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Sarah Brunton: Tradie trailblazer

Sarah Brunton: Tradie trailblazer

With years of hands‐on experience across the construction, mining and oil and gas industries, Sarah Brunton now dedicates herself to nurturing and advocating for the next wave of electrical trades professionals.

Growing up in the Northern Territory, Sarah Brunton always had a penchant for adventure, enjoying travel and other outdoor pursuits. Throughout her education, she was drawn to technical subjects, particularly those traditionally dominated by males such as metalwork and woodwork, driven by her affinity for practical work.

“I was often the only female in these classes,” says Brunton. “As I progressed through high school, I encountered resistance when I expressed interest in pursuing similar subjects at a senior level.”

Despite being told that fields like mechanics or welding wouldn’t serve her well in life, Brunton stood her ground. With the unwavering support of her mother, she not only pursued these subjects but excelled in them.

After finishing school, Brunton ventured to Queensland in pursuit of a trade, as opportunities were scarce in Darwin. “My mind was open to various options, from electrical work to aircraft mechanics; my primary goal was simply to work with my hands and fix things,” she says. “After a short stint with a company in Queensland, I then relocated to Sydney, where the pre-2000 Olympics construction boom provided ample opportunities in the construction sector.”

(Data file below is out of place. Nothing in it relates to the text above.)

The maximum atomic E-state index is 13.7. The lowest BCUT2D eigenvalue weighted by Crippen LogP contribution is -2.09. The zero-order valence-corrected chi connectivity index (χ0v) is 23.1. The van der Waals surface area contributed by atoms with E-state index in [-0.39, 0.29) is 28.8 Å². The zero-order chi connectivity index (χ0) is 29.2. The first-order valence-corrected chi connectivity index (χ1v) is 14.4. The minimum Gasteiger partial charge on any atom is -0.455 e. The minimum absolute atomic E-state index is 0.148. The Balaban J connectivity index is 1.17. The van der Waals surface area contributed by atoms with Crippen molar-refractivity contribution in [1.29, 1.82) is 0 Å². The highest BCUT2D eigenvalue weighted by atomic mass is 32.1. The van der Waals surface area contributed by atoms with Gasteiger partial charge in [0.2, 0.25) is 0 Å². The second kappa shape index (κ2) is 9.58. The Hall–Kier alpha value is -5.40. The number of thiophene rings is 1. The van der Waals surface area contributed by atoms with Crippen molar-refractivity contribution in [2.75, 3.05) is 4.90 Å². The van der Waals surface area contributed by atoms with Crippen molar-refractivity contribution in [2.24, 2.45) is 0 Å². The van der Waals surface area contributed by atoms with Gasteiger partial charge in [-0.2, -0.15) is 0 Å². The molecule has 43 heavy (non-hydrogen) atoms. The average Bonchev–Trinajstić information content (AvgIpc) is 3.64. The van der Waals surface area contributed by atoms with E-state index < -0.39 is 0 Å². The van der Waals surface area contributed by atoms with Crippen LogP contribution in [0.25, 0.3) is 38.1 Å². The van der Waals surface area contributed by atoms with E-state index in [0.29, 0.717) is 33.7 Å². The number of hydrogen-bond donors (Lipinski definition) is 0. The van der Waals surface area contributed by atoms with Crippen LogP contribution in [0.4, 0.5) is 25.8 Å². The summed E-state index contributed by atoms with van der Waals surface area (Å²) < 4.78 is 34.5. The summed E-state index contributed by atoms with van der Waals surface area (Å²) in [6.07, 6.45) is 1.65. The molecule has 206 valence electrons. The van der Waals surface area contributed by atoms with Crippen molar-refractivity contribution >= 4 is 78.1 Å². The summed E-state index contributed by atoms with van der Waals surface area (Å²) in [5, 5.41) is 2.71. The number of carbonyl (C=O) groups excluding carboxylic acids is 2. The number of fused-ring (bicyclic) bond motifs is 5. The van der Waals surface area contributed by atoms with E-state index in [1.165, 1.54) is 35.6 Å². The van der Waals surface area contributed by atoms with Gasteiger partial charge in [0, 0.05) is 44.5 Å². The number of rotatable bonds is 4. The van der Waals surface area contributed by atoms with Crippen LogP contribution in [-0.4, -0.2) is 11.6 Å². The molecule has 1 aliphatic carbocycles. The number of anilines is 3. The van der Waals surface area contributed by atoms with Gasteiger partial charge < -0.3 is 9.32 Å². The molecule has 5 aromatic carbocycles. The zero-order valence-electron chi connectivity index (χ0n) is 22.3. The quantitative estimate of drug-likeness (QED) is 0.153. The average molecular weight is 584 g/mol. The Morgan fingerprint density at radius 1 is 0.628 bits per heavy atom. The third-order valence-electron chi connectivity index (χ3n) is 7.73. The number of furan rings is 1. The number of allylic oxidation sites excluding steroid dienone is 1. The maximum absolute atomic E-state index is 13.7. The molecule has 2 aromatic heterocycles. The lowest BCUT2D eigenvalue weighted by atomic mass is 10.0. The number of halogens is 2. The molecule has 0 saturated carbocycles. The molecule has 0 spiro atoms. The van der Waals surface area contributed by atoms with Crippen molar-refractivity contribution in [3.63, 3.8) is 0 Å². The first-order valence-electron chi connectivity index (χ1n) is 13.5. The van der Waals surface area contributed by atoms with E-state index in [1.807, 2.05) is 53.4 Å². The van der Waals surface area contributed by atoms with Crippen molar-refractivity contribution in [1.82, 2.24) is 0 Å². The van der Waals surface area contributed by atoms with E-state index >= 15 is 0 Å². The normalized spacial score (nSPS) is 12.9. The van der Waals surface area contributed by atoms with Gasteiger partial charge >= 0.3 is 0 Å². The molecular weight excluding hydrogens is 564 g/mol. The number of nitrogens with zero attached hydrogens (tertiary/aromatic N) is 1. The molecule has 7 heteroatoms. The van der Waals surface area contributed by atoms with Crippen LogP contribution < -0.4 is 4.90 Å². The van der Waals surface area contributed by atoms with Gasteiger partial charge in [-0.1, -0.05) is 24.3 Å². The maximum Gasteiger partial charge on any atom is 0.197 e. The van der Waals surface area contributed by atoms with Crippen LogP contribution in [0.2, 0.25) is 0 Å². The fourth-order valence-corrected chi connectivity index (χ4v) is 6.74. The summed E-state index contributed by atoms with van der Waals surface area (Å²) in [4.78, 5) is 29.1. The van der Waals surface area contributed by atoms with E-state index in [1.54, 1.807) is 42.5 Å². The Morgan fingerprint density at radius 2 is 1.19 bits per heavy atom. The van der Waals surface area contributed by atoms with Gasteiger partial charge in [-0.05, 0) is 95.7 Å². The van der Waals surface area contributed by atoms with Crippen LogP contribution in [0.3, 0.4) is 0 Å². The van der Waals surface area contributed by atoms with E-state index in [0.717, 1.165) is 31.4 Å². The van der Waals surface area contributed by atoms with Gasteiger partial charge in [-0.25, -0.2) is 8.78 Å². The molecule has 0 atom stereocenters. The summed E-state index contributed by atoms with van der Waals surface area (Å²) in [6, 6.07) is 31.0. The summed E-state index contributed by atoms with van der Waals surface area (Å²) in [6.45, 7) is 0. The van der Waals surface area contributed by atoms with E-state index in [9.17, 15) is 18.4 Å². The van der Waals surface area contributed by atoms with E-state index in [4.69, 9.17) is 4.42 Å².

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Although her initial role didn’t align perfectly with her aspirations, Brunton’s determination, bolstered by support from her local union, guided her towards a more suitable position. She completed her electrical fitter mechanical trade training at a steelworks in Wollongong before setting her sights on new challenges and adventures.

Brunton’s career took her to mines and gas plants in the Pilbara, where she eagerly absorbed knowledge from seasoned professionals and tackled diverse technical challenges. Despite facing numerous obstacles along the way, she remained resilient and persistent, forging her path in the electrical trades industry.

“Throughout my journey, I encountered many fascinating individuals and skilled tradesmen who generously imparted their technical expertise and invested their time in my development,” she says.

“Their guidance not only enriched my understanding but also fuelled my desire to explore firsthand the experiences they shared, such as working underground or in remote regions across Australia.

“Consequently, I’ve consistently pursued such opportunities throughout my career.”

In 2016, Brunton’s career trajectory shifted as she transitioned into a role as a trainer, back in the NT. Motivated by a desire to contribute to the industries that had enriched her life with invaluable experiences such as travel, portable skills, qualifications and knowledge, she dedicated herself to educating apprentices in electrotechnology at the local TAFE. Brunton found herself tasked with training electrical students across various sectors, from construction to mining, all within one classroom setting.